By Lauren Smart
By Jane R. LeBlanc
By Lauren Smart
By Elaine Liner
By Jim Schutze
By Rachel Watts
That single door also means no latecomers can sneak in once a show starts. Rather than turn anyone away at, say, 8:05 p.m. or even 8:15, the ushers at Theatre Too punish the audience who does arrive on time by making them wait until tardy ticketholders straggle in. On the night I attended, the production finally got running a full 20 minutes late. (Thank you so much, frizzy blonde in fur jacket, and I hope the older gent you were with realizes sooner than later that your chronic lateness is a symptom of narcissism.)
All could be forgiven—stink, incarceration, late curtain—if I Love You were in any way lovable. But its crude, hoary sketches about blind dates, cheap dates, horny dates, ugly dates and every sort of date except those that grow on trees in warm climates, blend together like a long rerun of Love, American Style. Among the startlingly unoriginal observations: men don't ask for directions or call the day after, women like their G-spots tickled and weddings make everyone nervous.
The songs come titled "A Stud and a Babe," "Why? 'Cause I'm a Guy," "Marriage Tango," "Shouldn't I Be Less in Love With You?" and "Single Man Drought." Each works itself into a lather underscoring tiresome gender stereotypes. To wit(less): "My hairline's receding/My ulcer is bleeding/My ego needs feeding/Why? 'Cause I'm a guy!"
Reeking of lowbrow pre-Steinem attitudes, I Love You, You're Perfect, Now Change actually is a product of the '90s. Now in its second decade off-Broadway, more than 150 offshoot productions are running internationally. New ones pop up all the time. Small, needy theaters on other planets in this and other galaxies are probably doing the show, but I'm not on their mailing lists. Yet.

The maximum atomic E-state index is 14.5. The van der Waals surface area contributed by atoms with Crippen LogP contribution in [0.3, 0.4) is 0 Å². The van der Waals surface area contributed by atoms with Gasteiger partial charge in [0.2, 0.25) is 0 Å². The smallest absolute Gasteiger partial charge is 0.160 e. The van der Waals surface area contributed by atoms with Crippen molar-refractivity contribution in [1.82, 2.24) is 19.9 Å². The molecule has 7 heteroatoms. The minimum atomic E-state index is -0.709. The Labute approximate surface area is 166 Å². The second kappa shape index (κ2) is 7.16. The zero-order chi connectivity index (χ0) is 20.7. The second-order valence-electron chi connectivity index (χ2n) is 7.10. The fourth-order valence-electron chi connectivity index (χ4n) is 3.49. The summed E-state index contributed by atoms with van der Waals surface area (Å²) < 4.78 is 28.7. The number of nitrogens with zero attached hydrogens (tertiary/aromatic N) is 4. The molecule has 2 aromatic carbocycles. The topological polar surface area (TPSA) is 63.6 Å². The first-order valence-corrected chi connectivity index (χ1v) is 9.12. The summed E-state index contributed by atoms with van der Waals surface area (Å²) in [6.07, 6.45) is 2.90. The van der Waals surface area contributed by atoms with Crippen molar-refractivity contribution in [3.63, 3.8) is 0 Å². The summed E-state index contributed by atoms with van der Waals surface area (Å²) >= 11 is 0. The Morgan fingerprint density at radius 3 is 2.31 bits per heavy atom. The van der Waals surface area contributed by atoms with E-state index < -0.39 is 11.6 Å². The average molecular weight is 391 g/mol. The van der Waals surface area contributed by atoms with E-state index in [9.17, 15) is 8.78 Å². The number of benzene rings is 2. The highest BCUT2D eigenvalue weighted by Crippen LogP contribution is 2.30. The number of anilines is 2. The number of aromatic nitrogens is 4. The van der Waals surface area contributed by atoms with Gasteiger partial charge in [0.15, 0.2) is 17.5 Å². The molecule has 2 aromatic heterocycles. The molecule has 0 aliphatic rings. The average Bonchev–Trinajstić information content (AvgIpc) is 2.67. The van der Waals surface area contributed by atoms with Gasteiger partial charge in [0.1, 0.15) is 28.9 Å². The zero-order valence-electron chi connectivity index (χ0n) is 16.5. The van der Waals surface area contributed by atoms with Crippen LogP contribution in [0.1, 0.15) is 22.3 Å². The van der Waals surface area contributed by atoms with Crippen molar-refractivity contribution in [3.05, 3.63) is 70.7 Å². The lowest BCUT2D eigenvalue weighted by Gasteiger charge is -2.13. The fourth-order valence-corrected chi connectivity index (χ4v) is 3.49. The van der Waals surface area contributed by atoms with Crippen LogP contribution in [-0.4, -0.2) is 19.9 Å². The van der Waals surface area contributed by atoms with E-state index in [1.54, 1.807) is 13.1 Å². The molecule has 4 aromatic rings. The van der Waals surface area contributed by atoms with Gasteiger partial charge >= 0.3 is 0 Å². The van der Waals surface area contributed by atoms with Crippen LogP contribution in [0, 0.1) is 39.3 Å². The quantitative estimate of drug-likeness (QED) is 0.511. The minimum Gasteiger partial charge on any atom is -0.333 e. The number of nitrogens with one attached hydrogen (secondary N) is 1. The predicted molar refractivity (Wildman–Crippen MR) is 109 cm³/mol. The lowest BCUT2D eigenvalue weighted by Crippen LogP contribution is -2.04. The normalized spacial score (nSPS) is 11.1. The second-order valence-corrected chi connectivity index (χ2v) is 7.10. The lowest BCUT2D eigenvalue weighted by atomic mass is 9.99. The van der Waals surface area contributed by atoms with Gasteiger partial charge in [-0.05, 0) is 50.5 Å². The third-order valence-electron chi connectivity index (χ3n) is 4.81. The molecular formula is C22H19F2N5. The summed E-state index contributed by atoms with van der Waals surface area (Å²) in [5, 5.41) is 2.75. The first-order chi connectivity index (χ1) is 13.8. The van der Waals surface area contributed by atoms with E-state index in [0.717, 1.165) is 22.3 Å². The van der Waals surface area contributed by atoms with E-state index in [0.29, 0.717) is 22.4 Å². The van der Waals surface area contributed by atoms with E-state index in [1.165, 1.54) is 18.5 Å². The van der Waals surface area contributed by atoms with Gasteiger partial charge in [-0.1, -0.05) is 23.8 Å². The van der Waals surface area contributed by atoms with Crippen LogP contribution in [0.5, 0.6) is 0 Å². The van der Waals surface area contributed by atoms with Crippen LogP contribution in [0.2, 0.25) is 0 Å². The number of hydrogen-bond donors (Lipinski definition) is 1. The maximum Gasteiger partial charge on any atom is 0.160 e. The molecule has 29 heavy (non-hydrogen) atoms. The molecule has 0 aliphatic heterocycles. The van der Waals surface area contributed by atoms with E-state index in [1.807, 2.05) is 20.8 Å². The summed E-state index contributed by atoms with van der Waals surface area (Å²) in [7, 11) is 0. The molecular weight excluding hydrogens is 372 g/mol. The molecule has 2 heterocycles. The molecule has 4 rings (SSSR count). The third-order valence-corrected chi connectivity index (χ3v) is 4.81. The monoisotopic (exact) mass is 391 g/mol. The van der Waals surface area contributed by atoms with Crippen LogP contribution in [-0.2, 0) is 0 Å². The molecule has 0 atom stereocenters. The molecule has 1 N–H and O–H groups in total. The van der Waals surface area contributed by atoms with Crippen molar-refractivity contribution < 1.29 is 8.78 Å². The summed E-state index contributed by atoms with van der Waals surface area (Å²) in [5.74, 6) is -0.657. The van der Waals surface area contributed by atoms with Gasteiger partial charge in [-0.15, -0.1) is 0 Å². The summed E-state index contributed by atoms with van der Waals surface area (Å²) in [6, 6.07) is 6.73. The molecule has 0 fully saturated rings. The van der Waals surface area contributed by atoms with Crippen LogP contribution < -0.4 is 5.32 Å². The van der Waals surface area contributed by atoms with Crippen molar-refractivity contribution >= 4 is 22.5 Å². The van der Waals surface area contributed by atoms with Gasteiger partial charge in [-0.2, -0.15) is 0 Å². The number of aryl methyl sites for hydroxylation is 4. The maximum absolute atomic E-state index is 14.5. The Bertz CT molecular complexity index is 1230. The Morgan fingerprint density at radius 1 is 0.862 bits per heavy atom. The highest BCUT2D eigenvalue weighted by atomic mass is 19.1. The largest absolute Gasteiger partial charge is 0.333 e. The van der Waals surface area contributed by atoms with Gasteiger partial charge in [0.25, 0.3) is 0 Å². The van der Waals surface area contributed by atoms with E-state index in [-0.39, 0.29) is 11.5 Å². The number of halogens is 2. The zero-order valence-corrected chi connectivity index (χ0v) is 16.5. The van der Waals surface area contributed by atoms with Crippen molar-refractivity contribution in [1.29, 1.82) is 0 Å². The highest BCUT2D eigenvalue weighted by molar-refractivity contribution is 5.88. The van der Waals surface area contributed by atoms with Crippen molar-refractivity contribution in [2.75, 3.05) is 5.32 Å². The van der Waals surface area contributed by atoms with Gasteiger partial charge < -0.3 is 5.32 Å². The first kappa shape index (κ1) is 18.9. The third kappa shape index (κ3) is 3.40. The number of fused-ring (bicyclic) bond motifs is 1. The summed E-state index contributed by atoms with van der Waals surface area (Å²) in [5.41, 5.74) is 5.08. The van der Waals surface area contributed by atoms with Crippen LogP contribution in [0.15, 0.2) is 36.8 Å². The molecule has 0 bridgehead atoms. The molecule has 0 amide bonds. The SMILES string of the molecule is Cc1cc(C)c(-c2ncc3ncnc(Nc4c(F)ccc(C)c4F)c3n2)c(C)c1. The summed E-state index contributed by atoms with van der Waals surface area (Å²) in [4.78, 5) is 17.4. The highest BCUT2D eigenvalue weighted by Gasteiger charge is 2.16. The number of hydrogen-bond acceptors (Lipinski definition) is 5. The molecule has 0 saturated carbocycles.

The T2 version, directed by Terry Dobson, features Doug Jackson, Amy Mills, Sonny Franks and Lindsey Holloway. Franks and Holloway are capable actors and pleasant to watch. The other two aren't.
At the performance I went to, the audience of fidgety, middle-aged couples looked as if they were on their first Match.com dates. Some of them laughed at some of the dumb jokes. I laughed exactly once, at this line delivered by Holloway: "Condoms don't even GO with lasagna!" It was all about her delivery.
By 9:30 p.m., when the intermission finally arrived—poor schnooks in the seats clapped wildly, thinking it was the end—all the silly palaver about dating and mating and marriage and fighting had clustered into a persistent, whining throb behind my left eyeball. I bailed, bolting out that lone exit and taking the long flight of stairs up from purgatory two at a time. "I told you so," scolded Dame Judi. Bitch is never wrong.